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Popular Autism Diet Does Not Demonstrate Behavioral Improvement

Published May 20, 2010 in Science Daily

A popular belief that specific dietary changes can improve the symptoms of children with autism was not supported by a tightly controlled University of Rochester study, which found that eliminating gluten and casein from the diets of children with autism had no impact on their behavior, sleep or bowel patterns.

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Mutation Could Point Tourette Treatment

Published May 6, 2010 in Wall Street Journal

Researchers identified a rare genetic mutation that may open a new avenue for treating Tourette syndrome in a study published Wednesday that examined a family in which the father and all eight children suffer from the neurological disorder.The family’s mutation affected a gene required to produce histamine. Pharmaceutical companies are already developing drugs for other conditions that target the brain’s histamine system. The study’s researchers are planning a clinical trial of adults with Tourette to see if those drugs would help control the motor and vocal tics that characterize the condition.

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New Research Raises Hope that Autism Effects May Be Reversible

Published April 22, 2010 in Medical News Today

A new study by researchers at The George Washington University School of Medicine and Health Sciences’ Department of Biochemistry and Molecular Biology raises hope that autism may be more easily diagnosed and that its effects may be more reversible than previously thought. Researchers have identified potentially removable chemical tags (called “methyl groups”) on specific genes of autistic individuals that led to gene silencing. They also observed these changes in cells derived from blood, opening the way to molecular screening for autism using a blood test.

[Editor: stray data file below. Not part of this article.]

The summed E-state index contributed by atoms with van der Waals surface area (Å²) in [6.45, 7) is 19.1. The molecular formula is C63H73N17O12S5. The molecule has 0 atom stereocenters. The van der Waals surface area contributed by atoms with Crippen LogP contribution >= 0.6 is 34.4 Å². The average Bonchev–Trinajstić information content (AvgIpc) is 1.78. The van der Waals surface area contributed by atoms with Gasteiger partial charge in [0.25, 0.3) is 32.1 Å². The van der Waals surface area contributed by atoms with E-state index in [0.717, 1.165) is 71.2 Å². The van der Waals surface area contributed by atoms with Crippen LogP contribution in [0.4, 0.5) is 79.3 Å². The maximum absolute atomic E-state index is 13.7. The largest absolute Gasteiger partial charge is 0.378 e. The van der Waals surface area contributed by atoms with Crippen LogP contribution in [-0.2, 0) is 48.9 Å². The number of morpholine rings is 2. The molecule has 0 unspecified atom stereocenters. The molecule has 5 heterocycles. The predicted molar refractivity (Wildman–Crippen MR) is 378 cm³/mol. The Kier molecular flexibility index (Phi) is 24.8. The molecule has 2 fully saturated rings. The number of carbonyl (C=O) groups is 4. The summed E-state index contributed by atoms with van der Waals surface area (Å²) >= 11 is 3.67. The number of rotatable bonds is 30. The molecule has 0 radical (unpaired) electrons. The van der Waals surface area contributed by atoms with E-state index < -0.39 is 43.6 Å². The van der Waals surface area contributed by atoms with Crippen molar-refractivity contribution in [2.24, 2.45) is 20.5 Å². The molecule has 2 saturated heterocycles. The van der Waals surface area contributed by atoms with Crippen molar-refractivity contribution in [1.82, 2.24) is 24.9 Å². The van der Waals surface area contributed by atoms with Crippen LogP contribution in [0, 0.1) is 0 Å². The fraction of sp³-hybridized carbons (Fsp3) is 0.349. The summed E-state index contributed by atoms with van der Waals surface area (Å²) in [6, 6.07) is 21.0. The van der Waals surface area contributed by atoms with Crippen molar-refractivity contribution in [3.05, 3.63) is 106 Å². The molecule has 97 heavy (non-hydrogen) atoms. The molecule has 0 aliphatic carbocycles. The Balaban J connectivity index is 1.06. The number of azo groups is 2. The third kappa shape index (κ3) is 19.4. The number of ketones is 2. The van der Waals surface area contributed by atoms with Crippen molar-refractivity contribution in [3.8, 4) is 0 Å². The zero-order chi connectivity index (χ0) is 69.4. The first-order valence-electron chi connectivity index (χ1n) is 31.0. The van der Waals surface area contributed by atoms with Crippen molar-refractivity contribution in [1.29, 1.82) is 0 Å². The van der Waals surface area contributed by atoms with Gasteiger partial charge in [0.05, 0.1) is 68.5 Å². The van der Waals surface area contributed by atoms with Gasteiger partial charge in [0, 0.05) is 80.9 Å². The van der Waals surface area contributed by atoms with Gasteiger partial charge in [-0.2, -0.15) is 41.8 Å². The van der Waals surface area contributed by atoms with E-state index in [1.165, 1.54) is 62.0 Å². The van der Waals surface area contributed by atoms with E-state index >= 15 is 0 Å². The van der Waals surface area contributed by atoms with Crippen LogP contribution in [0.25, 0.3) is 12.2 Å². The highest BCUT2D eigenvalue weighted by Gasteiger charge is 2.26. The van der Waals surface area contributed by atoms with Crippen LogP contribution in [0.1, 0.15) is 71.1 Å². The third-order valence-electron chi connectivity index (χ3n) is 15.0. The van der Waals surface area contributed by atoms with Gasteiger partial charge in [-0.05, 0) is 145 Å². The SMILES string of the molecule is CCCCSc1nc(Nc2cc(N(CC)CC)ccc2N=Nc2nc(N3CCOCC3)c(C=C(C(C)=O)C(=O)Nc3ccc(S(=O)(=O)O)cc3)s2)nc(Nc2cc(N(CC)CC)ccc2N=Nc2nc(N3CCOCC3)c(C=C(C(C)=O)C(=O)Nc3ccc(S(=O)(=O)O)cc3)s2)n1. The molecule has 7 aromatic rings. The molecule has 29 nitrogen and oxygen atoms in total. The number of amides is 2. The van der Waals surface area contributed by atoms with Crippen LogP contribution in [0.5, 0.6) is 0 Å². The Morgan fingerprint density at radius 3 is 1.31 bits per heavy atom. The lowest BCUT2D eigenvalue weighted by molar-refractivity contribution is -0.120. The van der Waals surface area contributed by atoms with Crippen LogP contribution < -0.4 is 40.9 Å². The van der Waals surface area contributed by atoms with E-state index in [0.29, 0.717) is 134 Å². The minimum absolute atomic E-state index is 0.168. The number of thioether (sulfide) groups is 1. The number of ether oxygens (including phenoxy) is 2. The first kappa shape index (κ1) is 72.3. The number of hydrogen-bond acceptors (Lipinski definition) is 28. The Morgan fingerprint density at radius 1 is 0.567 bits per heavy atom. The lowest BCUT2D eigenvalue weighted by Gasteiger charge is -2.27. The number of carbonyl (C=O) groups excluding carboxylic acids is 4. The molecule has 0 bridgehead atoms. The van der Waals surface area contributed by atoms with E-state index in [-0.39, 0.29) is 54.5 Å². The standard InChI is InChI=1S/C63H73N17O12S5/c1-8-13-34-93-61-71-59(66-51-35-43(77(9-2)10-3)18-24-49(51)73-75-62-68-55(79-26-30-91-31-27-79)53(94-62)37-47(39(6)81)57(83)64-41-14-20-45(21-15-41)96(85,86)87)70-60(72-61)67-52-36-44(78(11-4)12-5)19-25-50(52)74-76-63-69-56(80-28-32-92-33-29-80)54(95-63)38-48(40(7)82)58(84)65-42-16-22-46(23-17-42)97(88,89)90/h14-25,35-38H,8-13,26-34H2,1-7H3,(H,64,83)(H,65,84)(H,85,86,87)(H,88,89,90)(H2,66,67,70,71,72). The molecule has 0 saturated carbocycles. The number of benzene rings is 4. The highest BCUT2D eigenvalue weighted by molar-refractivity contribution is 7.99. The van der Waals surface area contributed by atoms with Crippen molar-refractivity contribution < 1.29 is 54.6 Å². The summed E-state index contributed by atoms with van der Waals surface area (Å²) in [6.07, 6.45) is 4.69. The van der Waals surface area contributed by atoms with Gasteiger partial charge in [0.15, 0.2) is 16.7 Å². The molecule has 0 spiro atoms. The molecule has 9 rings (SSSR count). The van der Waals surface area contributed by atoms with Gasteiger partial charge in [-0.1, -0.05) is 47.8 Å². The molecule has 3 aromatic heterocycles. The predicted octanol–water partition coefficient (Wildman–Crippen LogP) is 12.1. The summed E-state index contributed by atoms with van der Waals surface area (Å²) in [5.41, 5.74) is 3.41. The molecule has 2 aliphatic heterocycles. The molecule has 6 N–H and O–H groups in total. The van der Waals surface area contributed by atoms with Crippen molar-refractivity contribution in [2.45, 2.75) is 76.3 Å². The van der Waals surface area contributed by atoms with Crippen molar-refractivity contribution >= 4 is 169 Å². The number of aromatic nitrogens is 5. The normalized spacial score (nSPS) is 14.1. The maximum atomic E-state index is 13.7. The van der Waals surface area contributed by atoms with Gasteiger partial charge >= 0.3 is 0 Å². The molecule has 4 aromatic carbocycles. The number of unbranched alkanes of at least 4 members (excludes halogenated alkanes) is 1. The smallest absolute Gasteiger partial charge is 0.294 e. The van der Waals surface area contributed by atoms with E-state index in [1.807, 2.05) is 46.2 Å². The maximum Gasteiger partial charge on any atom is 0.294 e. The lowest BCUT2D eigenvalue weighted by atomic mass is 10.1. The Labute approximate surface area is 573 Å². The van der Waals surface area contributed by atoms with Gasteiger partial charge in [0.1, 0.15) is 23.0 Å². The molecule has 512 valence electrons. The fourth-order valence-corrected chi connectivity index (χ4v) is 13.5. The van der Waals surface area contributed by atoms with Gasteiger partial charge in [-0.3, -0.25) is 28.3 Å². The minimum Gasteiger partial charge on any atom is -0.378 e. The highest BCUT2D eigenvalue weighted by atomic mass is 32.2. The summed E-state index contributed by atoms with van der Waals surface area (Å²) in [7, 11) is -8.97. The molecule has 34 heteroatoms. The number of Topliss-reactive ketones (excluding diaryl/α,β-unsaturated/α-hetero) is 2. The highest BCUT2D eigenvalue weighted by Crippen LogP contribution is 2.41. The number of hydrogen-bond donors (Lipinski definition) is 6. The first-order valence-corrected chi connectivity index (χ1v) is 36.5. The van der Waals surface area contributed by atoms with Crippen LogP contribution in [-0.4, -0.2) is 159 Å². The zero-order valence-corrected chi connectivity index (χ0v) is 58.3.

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New Study Of Autism Reveals a ‘DNA tag’ Amenable To Treatment

Published April 8, 2010 in EurekAlert

A new discovery raises hope that autism may be more easily diagnosed and that its effects may be more reversible than previously thought. In a new study appearing online in The FASEB Journal, scientists have identified a way to detect the disorder using blood and have discovered that drugs which affect the methylation state (“DNA tagging”) of genes could reverse autism’s effects. This type of drug is already being used in some cancer treatments.

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Intensive Treatment Found To Be Highly Effective

Published April 6, 2010 in Newswise

Results of a randomized clinical trial found an innovative multi-component summer social development program to be effective in improving the social performance of children with high-functioning autism spectrum disorders.

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Moderators, Mediators,and Other Predictors of Risperidone Response in Children with Autistic Disorder and Irritability

Published April 1, 2010 in Journal of Childhood and Adolescent Psychopharmacology, Arnold et al

The National Institute of Mental Health (NIMH) Research Units on Pediatric Psychopharmacology (RUPP) Autism Network found an effect size of d = 1.2 in favor of risperidone on the main outcome measure in an 8-week double-blind, placebo-controlled trial for irritability in autistic disorder. This paper explores moderators and mediators of this effect. This study found […]

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Reading Remediation Seems to Rewire the Brain

Published February 26, 2010 in US News & World Report

Scientists studying the anatomy of children’s brains during reading discovered something rather unexpected: Remedial training for poor readers results in a growth of white matter tracts in the brain, and the increase correlates with the level of improvement in sounding out words.